Hundreds of Victorians will be marching on June 8 toward Centennial Square as part of our second annual SlutWalk.
For a quick recap, SlutWalk became an instant international movement in 2011, after Toronto police Const. Michael Sanguinetti suggested during a speech on campus safety at York University that women should “avoid dressing like sluts in order not to be victimized.”
SlutWalk’s goal is to change the conversation about sexual assault from victim-blaming (i.e., placing the onus on women to avoid being raped, as though rape is a natural phenomenon, like the weather) to teaching men not to rape.
Its broader message is that women have the right to make their own choices, including their own sexual choices. Slut or prude, it’s all the same: Women are people.
This is an incredibly important message, given the events of last weekend.
On May 23, Elliot Rodger, a 22-year-old college student at the University of California Santa Barbara, went on a killing spree and murdered six people before shooting himself. His first victims were his male roommates, but it is clear that he then knocked on the door of a sorority house, and when he couldn't get in, shot two women in the street. In his video manifesto posted to YouTube hours earlier, Rodger says: “I’m going to enter the hottest sorority house of UCSB and I will slaughter every single spoilt, stuck-up, blonde slut that I see inside there.”
There’s nothing I can say about the UCSB massacre that hasn’t already been covered by Jessica Valenti at The Guardian, or in “Elliot Rodger and men who hate women” on the website The Belle Jar, but it’s worth repeating a few points.
Yes, Rodger had been in therapy. No, this is not enough to explain why he did what he did. This kind of thinking is lazy and dangerous. Calling him a “lunatic” or “deranged” does not help us understand his actions, and it incorrectly stigmatizes people who live with mental-health issues. We cannot call him “crazy” and have done with it.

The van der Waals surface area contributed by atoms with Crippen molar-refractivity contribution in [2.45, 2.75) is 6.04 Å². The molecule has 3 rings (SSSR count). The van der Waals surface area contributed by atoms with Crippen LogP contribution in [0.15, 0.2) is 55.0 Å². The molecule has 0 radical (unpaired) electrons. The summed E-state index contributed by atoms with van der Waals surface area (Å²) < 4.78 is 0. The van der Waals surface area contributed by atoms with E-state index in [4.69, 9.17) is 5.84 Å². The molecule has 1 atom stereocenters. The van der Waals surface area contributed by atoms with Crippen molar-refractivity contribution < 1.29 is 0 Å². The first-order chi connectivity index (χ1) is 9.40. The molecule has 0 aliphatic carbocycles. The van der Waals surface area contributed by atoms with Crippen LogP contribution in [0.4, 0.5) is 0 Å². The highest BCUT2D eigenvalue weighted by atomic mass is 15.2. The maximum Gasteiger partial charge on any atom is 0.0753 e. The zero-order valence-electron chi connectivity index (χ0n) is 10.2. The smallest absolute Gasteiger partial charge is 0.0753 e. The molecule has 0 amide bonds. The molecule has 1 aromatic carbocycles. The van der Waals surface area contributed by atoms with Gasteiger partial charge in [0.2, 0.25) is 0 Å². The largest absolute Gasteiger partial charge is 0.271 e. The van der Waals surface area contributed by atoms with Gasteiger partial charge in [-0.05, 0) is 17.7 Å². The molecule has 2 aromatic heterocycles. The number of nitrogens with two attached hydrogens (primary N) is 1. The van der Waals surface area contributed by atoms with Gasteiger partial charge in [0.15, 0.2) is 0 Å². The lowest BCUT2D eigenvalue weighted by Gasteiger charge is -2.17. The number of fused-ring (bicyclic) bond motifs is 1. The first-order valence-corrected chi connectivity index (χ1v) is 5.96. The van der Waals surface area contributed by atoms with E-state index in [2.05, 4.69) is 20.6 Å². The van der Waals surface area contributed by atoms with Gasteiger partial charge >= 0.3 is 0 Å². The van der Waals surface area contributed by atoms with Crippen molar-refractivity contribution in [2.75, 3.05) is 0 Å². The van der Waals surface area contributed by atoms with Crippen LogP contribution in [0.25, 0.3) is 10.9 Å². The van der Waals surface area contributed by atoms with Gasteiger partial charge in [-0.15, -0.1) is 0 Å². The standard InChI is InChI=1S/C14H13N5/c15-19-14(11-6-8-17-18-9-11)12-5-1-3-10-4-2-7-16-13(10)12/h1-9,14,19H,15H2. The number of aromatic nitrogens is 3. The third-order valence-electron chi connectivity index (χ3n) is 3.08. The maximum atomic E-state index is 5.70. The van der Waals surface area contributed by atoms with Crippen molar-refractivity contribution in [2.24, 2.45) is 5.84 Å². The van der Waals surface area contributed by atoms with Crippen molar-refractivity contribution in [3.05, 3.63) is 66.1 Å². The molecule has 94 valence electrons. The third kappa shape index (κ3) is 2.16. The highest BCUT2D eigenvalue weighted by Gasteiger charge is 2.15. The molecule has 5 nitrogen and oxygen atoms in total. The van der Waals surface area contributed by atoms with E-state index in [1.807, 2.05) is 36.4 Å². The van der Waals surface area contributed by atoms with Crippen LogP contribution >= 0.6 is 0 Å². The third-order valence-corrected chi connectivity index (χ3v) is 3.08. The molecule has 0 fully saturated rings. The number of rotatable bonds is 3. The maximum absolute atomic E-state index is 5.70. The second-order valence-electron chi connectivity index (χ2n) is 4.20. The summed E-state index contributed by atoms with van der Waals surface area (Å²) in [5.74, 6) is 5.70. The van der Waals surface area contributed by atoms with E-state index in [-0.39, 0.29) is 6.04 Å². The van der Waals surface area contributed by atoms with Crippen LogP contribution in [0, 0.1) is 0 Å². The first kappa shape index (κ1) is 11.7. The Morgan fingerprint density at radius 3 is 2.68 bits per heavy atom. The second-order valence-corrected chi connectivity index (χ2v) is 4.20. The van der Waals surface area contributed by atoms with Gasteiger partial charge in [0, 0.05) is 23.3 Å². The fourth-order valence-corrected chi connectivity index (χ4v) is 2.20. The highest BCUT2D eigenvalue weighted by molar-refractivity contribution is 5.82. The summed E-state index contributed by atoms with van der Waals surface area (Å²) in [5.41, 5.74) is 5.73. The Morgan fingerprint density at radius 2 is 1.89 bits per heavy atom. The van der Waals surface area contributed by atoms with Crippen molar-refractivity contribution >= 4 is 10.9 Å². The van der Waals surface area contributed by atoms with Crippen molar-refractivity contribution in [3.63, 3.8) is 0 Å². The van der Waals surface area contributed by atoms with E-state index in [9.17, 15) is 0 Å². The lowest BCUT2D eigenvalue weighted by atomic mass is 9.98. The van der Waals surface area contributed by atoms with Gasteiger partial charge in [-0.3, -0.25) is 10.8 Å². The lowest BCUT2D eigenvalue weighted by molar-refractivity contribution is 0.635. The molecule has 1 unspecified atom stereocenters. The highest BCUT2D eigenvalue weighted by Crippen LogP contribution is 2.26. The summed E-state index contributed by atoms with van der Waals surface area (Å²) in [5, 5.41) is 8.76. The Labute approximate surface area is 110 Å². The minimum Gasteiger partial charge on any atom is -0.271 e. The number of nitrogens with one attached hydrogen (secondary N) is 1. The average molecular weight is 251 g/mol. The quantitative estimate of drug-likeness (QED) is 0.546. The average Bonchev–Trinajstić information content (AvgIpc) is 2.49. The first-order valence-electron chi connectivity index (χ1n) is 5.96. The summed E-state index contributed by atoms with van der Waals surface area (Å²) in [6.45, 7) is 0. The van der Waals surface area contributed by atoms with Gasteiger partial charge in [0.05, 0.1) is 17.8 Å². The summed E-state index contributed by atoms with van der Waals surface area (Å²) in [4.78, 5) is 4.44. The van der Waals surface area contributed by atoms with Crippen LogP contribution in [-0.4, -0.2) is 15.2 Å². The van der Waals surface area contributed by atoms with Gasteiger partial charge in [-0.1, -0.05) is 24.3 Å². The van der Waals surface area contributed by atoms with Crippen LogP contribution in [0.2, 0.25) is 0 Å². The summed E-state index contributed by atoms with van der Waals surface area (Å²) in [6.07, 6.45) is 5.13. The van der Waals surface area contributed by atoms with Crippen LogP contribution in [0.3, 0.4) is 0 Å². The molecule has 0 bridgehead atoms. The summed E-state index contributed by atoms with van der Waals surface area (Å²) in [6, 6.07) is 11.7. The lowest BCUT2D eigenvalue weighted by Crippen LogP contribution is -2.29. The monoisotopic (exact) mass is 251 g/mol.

News stories keep asking where the red flags for his “crazy” were, but there were plenty of red flags. Rodger was active on misogynistic and anti-feminist websites, and had posted several diatribes to YouTube. He found a home among other men who blamed women for their own sense of alienation. To quote Tina Vasquez’s Twitter comment: “People can leave an online trail of their hatred for women and it doesn’t raise any red flags because hating women is normal.”
If this statement sounds extreme, I can only point to the evidence: Nobody thought his opinions counted as red flags.
Rodger hated women because he felt that, as a class of people, they owed him. He wanted to punish women for failing to give him what was due to him as a man.
“I don’t know why you girls aren’t attracted to me but I will punish you all for it,” he says in his video. He was angry at women for rejecting him and angry at the men they chose instead. And nobody thought this was weird.
There is an enormous array of cultural forces telling women that if men aren’t interested in them, it’s their fault — they’re too needy or too bossy or not skinny enough. We also have an enormous array of cultural forces telling men — in subtle but powerful ways — that women owe them their time, attention and sexual interest, and that if they don’t receive it, they have a right to be angry, as though they’ve been cheated or wronged.
A few weeks ago, a boy in Connecticut stabbed a girl to death for refusing to go to prom with him. Only hours after Rodger’s murders, a man in California shot at three women who refused to have sex with him.
A woman cannot be simply uninterested in a man — she must be deliberately withholding. And this is what SlutWalk is working against: The idea that a woman’s body is not a place of neutral personhood, but a sex object first.
Last weekend, women and men paid the price for Rodger’s misogyny. Next weekend, women and men will be marching to defend women’s right to bodily autonomy without recrimination.
Not all men are Elliot Rodgers, but all men need to understand that all women live in a world where Elliot Rodgers exist. We need you to be part of the solution.